The Importance of Emotional Wisdom in Hiring
According to a study by Leadership IQ, 46% of newly-hired employees will have left the organization within 18 months and only 19% will become an integral part of the team. The reason for this disappointing and expensive statistic is twofold; both the employer and the employee are at fault!
The employer’s fault stems from a performance focused hiring process that often neglects the relationship characteristics of a person. There is no exploration of a person’s Emotional Wisdom and therefore no understanding of their capacity to build, nurture, and protect healthy relationships.
Furthermore it is the employee’s fault for not being intentional with discovering and developing their Emotional Wisdom and learning how to build, nurture, and protect relationships.
We define Emotional Wisdom as the collective elements that go into a person’s ability to build, nurture, and protect relationships; coachability, emotional intelligence, motivation and temperament. You could also consider it the art of relationships.
It seems very ironic that for most of us we would see people as being the greatest asset of an organization but our hiring practices contradict this and most organizations Conflict Management Systems reinforce this contradiction.
Below are the top 5 reasons almost 5 out of 10 new hires left organizations:
This Leadership IQ study found:
26% of new hires resisted coaching; they struggled with how to accept and process feedback.
23% of new hires had difficulty with emotional intelligence; understanding their team member’s emotions and how to manage their own emotions.
17% of new hires lacked motivation; a passion to become emotionally engaged with the organization and do something daily to make a difference (employee engagement).
15% of new hires had the wrong temperament for the job; they did not engage in the vision and the values at a personal and organizational level.
11% of new hires didn’t have the necessary functional or technical competence.
This study by Leadership IQ was a heavyweight with results based on studying 5,247 hiring managers from 312 public, private, business and healthcare organizations. Collectively these managers hired more than 20,000 employees during the study period.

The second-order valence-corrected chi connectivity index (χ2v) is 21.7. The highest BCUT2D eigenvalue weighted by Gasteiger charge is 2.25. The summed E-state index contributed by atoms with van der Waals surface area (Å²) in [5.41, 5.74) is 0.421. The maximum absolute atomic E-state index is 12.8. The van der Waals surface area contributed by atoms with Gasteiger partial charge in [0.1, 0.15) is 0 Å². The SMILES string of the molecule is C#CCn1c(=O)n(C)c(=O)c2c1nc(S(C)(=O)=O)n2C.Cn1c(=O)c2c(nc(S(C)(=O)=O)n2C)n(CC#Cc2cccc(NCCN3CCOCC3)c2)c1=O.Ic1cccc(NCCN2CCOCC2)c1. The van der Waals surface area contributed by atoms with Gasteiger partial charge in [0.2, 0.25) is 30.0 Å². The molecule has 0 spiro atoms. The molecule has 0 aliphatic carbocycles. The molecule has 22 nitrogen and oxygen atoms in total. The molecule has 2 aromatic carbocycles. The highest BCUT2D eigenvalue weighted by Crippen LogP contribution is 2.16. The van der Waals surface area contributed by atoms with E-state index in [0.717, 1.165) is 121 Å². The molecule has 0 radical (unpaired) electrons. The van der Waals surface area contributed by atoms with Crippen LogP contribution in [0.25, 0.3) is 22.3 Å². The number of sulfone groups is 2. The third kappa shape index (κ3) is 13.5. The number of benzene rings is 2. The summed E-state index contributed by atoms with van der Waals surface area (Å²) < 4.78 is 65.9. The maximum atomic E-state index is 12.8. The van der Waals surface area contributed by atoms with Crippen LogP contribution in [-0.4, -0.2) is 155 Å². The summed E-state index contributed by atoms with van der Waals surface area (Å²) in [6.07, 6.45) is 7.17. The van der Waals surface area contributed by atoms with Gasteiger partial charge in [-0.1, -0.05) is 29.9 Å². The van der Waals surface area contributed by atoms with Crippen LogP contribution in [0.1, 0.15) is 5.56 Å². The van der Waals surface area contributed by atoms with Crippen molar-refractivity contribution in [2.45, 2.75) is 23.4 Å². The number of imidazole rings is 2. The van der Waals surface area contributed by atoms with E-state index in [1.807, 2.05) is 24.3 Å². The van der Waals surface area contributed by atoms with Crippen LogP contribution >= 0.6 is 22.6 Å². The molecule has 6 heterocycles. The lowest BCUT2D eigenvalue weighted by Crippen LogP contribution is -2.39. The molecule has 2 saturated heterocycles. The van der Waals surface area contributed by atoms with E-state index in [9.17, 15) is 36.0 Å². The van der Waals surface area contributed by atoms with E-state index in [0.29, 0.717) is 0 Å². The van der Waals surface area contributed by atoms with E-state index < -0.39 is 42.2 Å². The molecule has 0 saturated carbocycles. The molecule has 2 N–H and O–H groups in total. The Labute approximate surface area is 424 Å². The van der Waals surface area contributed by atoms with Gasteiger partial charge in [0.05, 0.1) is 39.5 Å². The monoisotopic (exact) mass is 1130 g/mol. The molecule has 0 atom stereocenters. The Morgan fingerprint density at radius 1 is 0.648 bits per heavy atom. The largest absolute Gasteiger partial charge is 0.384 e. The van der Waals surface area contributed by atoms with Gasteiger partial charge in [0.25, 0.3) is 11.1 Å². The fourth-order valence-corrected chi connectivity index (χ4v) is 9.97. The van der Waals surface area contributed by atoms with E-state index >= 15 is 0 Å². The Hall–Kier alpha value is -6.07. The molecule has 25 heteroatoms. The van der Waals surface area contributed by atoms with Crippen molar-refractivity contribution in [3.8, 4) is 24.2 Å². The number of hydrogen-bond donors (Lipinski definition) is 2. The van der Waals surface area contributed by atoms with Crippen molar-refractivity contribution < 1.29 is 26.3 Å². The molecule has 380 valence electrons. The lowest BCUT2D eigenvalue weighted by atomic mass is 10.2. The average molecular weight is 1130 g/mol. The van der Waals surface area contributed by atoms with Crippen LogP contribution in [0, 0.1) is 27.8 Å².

A healthy Conflict Management System begins with a vision that clearly says why we are passionate about what we do, a set of values that underpin the vision in a non-negotiable way, and a mission that is contagious. This is also the foundation for employee engagement that empowers creativity, innovation, productivity and profitability. In a relationship driven interview process, this is the entry point!
The majority of managers (82% in this study) involved in the hiring process will tell you they have had “gut instincts” about someone during an interview but the interview criteria, their uncomfortableness with exploring this feeling or time restrictions shut it down.
The typical job interview process is built around what a person does, not who they are and as such misses much of the relationship value of the person and focuses solely on their performance value.
Of the 5,247 interviews, 15% of them experienced significantly more hiring success than their peers. What differentiated their job interview approach was their emphasis on interpersonal and motivational issues. They put who the candidates were (relationship) ahead of what they do (performance).
The key to achieving greater retention of new hires is to engage an interview process that is part of the organizations overall Conflict Management System that focuses more time and energy on coachability, emotional intelligence, motivation and temperament.
We love to default to performance hiring because it’s easy to measure, but if we really value people as our greatest asset then don’t they deserve a hiring process that reflects that?
And don’t each of us and each of our organizations deserve a healthy Conflict Management System that resolves unhealthy conflict, empowers healthy conflict, increases employee engagement, increases customer retention and ultimately increases profitability!
What’s at risk to rethink interviewing and Conflict Management Systems or should perhaps I should rephrase the question; what’s at risk not to?
In the next 30 days you will be having a crucial conversation; an emotional, important or difficult one. Will you be ready to achieve the results you want?
We are pleased to announce our next installment of our Communicating for a Change workshop on Nov. 14! One of the greatest challenges facing organizations and its leaders is communication. Join us for Communicating for a Change and learn the Emotional Wisdom and communication tools to improve your leadership capacity. We are confident you will walk away with a greater awareness, confidence and empowerment for handling communication and conflict! Check out the link below to find out more information:
President and Head Coach